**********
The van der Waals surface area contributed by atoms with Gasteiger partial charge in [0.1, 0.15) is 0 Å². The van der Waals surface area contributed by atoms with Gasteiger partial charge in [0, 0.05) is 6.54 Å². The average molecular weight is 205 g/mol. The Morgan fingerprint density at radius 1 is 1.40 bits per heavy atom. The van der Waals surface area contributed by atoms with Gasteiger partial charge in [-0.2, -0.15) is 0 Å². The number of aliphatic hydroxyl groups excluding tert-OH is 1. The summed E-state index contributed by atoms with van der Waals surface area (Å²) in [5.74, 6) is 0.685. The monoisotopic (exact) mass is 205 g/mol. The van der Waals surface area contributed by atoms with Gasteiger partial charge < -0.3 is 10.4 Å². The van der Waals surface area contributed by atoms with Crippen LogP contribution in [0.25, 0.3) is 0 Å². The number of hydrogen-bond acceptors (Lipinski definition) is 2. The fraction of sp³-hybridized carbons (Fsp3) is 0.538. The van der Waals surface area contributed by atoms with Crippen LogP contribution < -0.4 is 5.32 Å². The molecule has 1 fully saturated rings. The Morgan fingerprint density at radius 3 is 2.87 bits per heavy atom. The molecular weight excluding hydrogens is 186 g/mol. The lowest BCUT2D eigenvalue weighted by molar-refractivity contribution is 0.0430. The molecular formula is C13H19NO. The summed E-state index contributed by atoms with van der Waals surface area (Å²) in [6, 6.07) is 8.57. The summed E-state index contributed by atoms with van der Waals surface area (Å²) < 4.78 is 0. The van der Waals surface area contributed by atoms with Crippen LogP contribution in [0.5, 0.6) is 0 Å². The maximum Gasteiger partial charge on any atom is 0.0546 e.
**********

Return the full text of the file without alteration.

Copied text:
The van der Waals surface area contributed by atoms with Gasteiger partial charge in [0.1, 0.15) is 0 Å². The van der Waals surface area contributed by atoms with Gasteiger partial charge in [0, 0.05) is 6.54 Å². The average molecular weight is 205 g/mol. The Morgan fingerprint density at radius 1 is 1.40 bits per heavy atom. The van der Waals surface area contributed by atoms with Gasteiger partial charge in [-0.2, -0.15) is 0 Å². The number of aliphatic hydroxyl groups excluding tert-OH is 1. The summed E-state index contributed by atoms with van der Waals surface area (Å²) in [5.74, 6) is 0.685. The monoisotopic (exact) mass is 205 g/mol. The van der Waals surface area contributed by atoms with Gasteiger partial charge < -0.3 is 10.4 Å². The van der Waals surface area contributed by atoms with Crippen LogP contribution in [0.25, 0.3) is 0 Å². The number of hydrogen-bond acceptors (Lipinski definition) is 2. The fraction of sp³-hybridized carbons (Fsp3) is 0.538. The van der Waals surface area contributed by atoms with Crippen LogP contribution < -0.4 is 5.32 Å². The molecule has 1 fully saturated rings. The Morgan fingerprint density at radius 3 is 2.87 bits per heavy atom. The molecular weight excluding hydrogens is 186 g/mol. The lowest BCUT2D eigenvalue weighted by molar-refractivity contribution is 0.0430. The molecular formula is C13H19NO. The summed E-state index contributed by atoms with van der Waals surface area (Å²) in [6, 6.07) is 8.57. The summed E-state index contributed by atoms with van der Waals surface area (Å²) < 4.78 is 0. The van der Waals surface area contributed by atoms with Crippen LogP contribution in [0.5, 0.6) is 0 Å². The maximum Gasteiger partial charge on any atom is 0.0546 e.